On Thursday and Friday the North End Music & Performing Arts Center Opera Project (NEMPAC) presents a staged production of Mozart’s Cosi fan Tutte in Faneuil Hall, given in Italian with English supertitles. The Opera Project was founded in the spring of 2012 by two NEMPAC instructors, staff members, and trained Opera Singers, Sherri Snow and Rebecca Rapoport-Cole. As part of their continuing effort to “challenge the boundaries of what a theater has to be by using exclusively non-traditional spaces,” they presented Bizet’s Carmen in St. Paul’s Cathedral, Boston last year, and this year the practice continues with a Faneuil Hall production. In preparation for this article, I asked Rapoport-Cole for some revelations on this year’s production. Her response contained wonderfully interesting notes from various members of the artistic team that provide an excellent insight to the production. Much of those notes are excerpted here:
Concerning the staging and direction, in the 1940s, U.S.A., the production’s director, Brent Wilson, states:
“Regarding the 1940s Cosi fan tutte, I felt as if the story translated well at a time when Film Noir was a popular cinematic expression in Hollywood. The boys go off to war, and in this case we assume its World War II, and come back as stylish tycoons from the resort town of Palm Springs, which was/is a popular destination for Los Angelinos. As the ladies are persuaded by their new suitors, we introduce elements of color into their wardrobe, much like how Dorothy’s world is turned upside down when we go to color in the Wizard of Oz.
This decade was also an incredibly important one for woman’s rights. Women are allowed to serve in the US Navy and as the war progresses, the percentage of women in the civilian workforce increases dramatically. The reason I speak about women’s rights is because throughout this opera, there is a power struggle between man and woman. There also are the normal miscommunications between the sexes.
It translates as a chess game for Don Alfonso and Despina, while Fiordiligi, Dorabella, Ferrando, and Guglielmo are their pawns. The ending can be interpreted in many ways, but until the last beat, we never know what these characters will ultimately choose. We can apply it to our own relationships; do we follow logic, or do we follow our heart?”
As can be seen by the costume sketches, costume designer Norma Heller shared Wilson’s Noir inspiration, inspiring her in her effort to “…place these characters into the time period with rich backgrounds and identities. I saw Despina [for example] as a working class woman taking part in the war effort and showing her patriotism through her utilitarian style.”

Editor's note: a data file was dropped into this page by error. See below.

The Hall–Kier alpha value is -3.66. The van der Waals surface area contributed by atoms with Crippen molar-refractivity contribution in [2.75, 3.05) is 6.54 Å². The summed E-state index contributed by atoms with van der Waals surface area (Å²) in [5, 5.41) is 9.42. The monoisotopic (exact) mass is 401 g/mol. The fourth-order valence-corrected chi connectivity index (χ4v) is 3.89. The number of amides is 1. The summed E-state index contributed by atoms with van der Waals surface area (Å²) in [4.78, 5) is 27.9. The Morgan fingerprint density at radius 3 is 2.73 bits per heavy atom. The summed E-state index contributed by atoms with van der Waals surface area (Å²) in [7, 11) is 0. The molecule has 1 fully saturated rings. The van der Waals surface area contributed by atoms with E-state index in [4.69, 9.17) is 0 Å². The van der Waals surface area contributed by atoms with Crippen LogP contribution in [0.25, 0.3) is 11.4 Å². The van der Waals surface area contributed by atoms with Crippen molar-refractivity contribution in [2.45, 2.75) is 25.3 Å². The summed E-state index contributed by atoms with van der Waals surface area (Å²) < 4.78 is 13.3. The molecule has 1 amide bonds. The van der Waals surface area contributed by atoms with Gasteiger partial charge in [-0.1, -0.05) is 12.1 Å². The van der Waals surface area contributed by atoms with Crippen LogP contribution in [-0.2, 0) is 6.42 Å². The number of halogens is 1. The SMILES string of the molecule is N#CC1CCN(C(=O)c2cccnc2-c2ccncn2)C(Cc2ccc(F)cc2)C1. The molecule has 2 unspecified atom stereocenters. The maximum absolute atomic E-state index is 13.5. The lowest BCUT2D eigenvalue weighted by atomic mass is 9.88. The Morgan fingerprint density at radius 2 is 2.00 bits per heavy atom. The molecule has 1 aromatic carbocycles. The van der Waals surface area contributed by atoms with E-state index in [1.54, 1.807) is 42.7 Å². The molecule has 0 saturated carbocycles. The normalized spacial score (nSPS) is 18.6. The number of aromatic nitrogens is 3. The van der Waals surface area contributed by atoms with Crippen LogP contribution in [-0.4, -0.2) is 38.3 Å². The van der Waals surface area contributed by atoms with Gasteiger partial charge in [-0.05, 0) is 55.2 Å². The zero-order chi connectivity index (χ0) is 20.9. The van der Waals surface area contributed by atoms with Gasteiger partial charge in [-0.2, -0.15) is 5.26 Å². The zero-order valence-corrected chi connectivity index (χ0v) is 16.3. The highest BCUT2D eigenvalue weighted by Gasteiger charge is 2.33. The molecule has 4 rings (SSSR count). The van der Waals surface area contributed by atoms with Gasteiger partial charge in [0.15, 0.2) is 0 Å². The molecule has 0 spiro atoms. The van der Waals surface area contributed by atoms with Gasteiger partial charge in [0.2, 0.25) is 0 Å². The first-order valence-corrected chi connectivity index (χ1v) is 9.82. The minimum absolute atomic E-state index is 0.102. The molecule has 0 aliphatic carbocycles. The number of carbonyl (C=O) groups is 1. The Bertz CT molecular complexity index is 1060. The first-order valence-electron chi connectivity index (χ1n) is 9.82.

However, the costumes also structurally contribute to the dramatic expression; the lovers “…are paired off visually particularly through the colors they wear and a similar cut of their clothing. Fioridiligi, for example, wears a bolero that mirrors her Ferrando’s vest.”
When asked for highlights of the production, conductor Tiffany Chang confidently put her Fiordiligi sopranos, Lindsay Conrad (Thursday) and Kathryn McKellar (Friday), on the spot, replying that “Musical highlights include: the large ensemble numbers, and the Fiordiligi arias, and of course, the finales.” The orchestra will number 35.
Finally, when asked about Faneuil Hall, Rapoport-Cole thinks the location is an apt expression of the project’s unique identity: “So often, smaller start up projects like ours have to take opera outside of Boston in order to find affordable performance venues; we have gone the opposite direction and have sought to challenge the boundaries of what a theatre space “has” to be by using exclusively non-traditional spaces. Last year, we took the provocative work of Bizet’s Carmen to St. Paul’s Cathedral in downtown Boston, and also provided a community outreach performance at Christopher Columbus Waterfront Park. This year, we wanted to use a space close to the North End, our primary community, as well as a space that was special and unique to Boston. As such, the Faneuil Hall idea was born!”
And yet, one might note that in Faneuil Hall a production of Cosi is almost historically appropriate. Built by merchant Peter Faneuil in 1742, during the British occupation of Boston from 1775-6, the Hall was used as a theater, 15 years before Mozart composed his Italian opera buffa. Of course Cosi fan tutte was not performed in the U.S. until the 20th century (premiered at the Met in 1922), but if it were to have had an 18th-century performance in Boston, why not at Faneuil Hall?
The production, running with two casts, will be repeated with an entirely different cast on Friday, June 28th and an outdoor community outreach performance will take place on June 30th at 4:00 p.m. in the Christopher Columbus Waterfront Park.
|Fiordiligi||Lindsay Conrad||Kathryn McKellar|
|Dorabella||Caitlin Felsman||Carrie Reid-Knox|
|Despina||Bethany Worrell||Katelyn Parker-Bray|
|Ferrando||Jason Connell||Joshua May|
|Guglielmo||Tyler Wolowicz||Patrick McGill|
|DonAlfonso||Seth Grondin||RaShaun Campbell|
Last year’s outreach performance of Carmen (Acts 1 & 2) can be seen and heard here.
Tickets from $40 – $25 may be purchased here